|Action||Practice of dry needling|
|Comment Period||Ends 7/26/2019|
Licensed Acupuncturists engage in many hours of clinical, safety and continuing education in order to refine their
specific clinical skills including the piercing of skin to achieve therapeutic effect and avoid harm.
In Maryland acupuncturist students are required to complete a minimum of 660 hours of supervised clinical training, as well as coursework in safety and infection prevention. In addition, after graduation, licensed acupuncturists in Maryland are required to complete 30 continuing education hours every two years to refine their clinical skills of piercing the skin for therapeutic effect. Many choose to study more than the minimumrequirements.
Physical therapists however, have no such training while in school and their non-regulated post-graduate dry needling courses are short (as little as 27 hours18).
Individuals who attain national acupuncture certification through the National Certification Commission for Acupuncture and Oriental Medicine (NCCAOM) undergo a rigorous training program at a minimum standard of three academic years, 1490 hours in acupuncture, including point location and needle technique. Of the 1490 hours in acupuncture, 660 hours must be clinical hours, in other words, hours spent practicing acupuncture under the supervision of a LAc.
In addition, NCCAOM-certified Acupuncturists are required to be certified in Clean Needle Technique and must complete Continuing Education Units in order to maintain their certification.19
The National Center for Complementary and Alternative Medicine, a division of the National Institutes for Health, states: “Acupuncture is generally considered safe when performed by an experienced practitioner [emphasis added] using sterile needles. Relatively few complications from acupuncture have been reported. Serious adverse events related to acupuncture are rare, but include infections and punctured organs. Additionally, there are fewer adverse effects associated with acupuncture than with many standard drug treatments (such as anti-inflammatory medication and steroid injections) used to
manage painful musculoskeletal conditions like fibromyalgia, myofascial pain, osteoarthritis, and tennis
elbow.”20 The World Health Organizations confirms: “In competent hands, acupuncture is generally a safe procedure with few contraindications or complications. Nevertheless, there is always a potential risk, however slight, of transmitting infection from one patient to another (e.g. HIV or hepatitis) or of introducing pathogenic organisms. Safety in acupuncture therefore requires constant vigilance in maintaining high standards of cleanliness, sterilization and aseptic technique. There are, in addition, other risks which may not be foreseen or prevented but for which the acupuncturist must be prepared. These include: broken needles, untoward reactions, pain or discomfort, inadvertent injury to important organs and, of course, certain risks associated with the other forms of therapy classified under the heading of "acupuncture".21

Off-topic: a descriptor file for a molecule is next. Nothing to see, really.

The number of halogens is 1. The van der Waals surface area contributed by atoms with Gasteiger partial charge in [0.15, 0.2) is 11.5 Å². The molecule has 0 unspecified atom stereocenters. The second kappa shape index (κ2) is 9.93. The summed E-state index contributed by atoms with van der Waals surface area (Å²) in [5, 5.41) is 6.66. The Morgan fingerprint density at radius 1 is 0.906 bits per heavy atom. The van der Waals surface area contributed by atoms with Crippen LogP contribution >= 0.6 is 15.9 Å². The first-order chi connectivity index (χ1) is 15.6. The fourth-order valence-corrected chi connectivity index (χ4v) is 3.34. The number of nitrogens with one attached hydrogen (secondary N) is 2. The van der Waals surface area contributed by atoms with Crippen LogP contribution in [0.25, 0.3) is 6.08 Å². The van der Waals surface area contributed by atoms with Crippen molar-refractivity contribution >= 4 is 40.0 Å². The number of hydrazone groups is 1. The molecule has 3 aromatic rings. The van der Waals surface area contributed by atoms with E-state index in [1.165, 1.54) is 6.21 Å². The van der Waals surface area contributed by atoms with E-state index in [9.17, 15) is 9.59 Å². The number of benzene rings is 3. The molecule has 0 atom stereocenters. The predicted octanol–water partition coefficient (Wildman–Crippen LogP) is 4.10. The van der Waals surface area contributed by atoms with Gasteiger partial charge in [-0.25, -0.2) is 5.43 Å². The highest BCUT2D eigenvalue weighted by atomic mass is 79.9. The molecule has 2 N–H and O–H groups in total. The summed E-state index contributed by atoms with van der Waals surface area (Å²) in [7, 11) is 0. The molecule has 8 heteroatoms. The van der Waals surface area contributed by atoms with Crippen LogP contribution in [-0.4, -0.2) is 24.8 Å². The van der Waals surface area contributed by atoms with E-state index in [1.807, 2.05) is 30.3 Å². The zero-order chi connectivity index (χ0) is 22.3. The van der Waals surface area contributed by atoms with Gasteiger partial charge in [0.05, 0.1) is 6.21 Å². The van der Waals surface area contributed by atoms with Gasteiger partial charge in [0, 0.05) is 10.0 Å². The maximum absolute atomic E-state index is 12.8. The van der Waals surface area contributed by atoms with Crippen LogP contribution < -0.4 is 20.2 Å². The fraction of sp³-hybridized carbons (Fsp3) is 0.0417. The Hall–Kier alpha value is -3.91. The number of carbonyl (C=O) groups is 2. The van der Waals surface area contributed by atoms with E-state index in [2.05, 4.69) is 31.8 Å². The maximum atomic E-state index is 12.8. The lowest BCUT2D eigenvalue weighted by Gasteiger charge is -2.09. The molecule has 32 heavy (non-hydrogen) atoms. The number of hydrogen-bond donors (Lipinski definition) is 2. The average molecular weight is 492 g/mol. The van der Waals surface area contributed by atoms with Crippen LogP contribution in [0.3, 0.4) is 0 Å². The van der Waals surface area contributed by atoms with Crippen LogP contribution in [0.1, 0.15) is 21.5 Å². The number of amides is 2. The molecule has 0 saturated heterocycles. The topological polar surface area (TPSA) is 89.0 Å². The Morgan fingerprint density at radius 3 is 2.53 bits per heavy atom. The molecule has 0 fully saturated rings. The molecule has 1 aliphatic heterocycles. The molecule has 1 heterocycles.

“The most important finding from this survey is that there were no serious adverse
events associated with 34,407 treatments provided by professional acupuncturists
[emphasis added]. We estimate that,
with 95% confidence, the underlying serious adverse event lies between 0 and 1.1 per 10,000 treatment episodes.22
“No serious adverse events were reported, where these were defined as requiring hospital admission, prolonging hospital stays, permanently disabling or resulting in death (95% CI; 0 to 1.1 per 10,000 treatments). This conclusion was based on data collected from one in three members of the British Acupuncture Council. Given that the whole membership delivers between one and a half and two million treatments a year, this is important evidence on public health and safety. When compared with medication routinely prescribed in primary care, the results suggest that acupuncture is a relatively safe
18. Kinetacore. Level I Course. Applications for Pain Management and Sports Injuries. Web Retrieved August 14, 2012 from:http://www.kinetacore.com/physical-therapy/Functional-Dry-Needling-Level-1-Training/page17.html
19."Council of Colleges of Acupuncture and Oriental Medicine Position Paper on Dry Needling."Acupuncture Today Is a Leading Provider of Acupuncture News, Info
and Research Information in the World. Web. 28 Dec. 2011. <http://www.acupuncturetoday.com/mpacms/at/article.php?id=32377>.
20.Simons DG, Travell JG, Simons LS.Travell and Simons’ Myofascial Pain and Dysfunction; the Trigger Point Manual. 2nd ed. Baltimore, Md: Williams & Wilkins;
21.Dry Needling in Orthopaedic Physical Therapy Practice, Jan Dommerholt, PT, MPS.Orthopaedic Practice Vol. 16;3:04
22.MacPherson, Hugh, Kate Thomas, Stephen Walters, and Mike Fitter."A Prospective Survey of Adverse Events and Treatment Reactions following 34,000
Consultations with Professional Acupuncturists."
23.MacPherson, Hugh, Kate Thomas, Stephen Walters, and Mike Fitter.CITATION "A Prospective Survey of Adverse Events and Treatment Reactions following
34,000 Consultations with Professional Acupuncturists."Acupuncture in Medicine. BMJ Journals, 2001.Web. 7 Apr. 2012. http://aim.bmj.com/content/19/2/93.long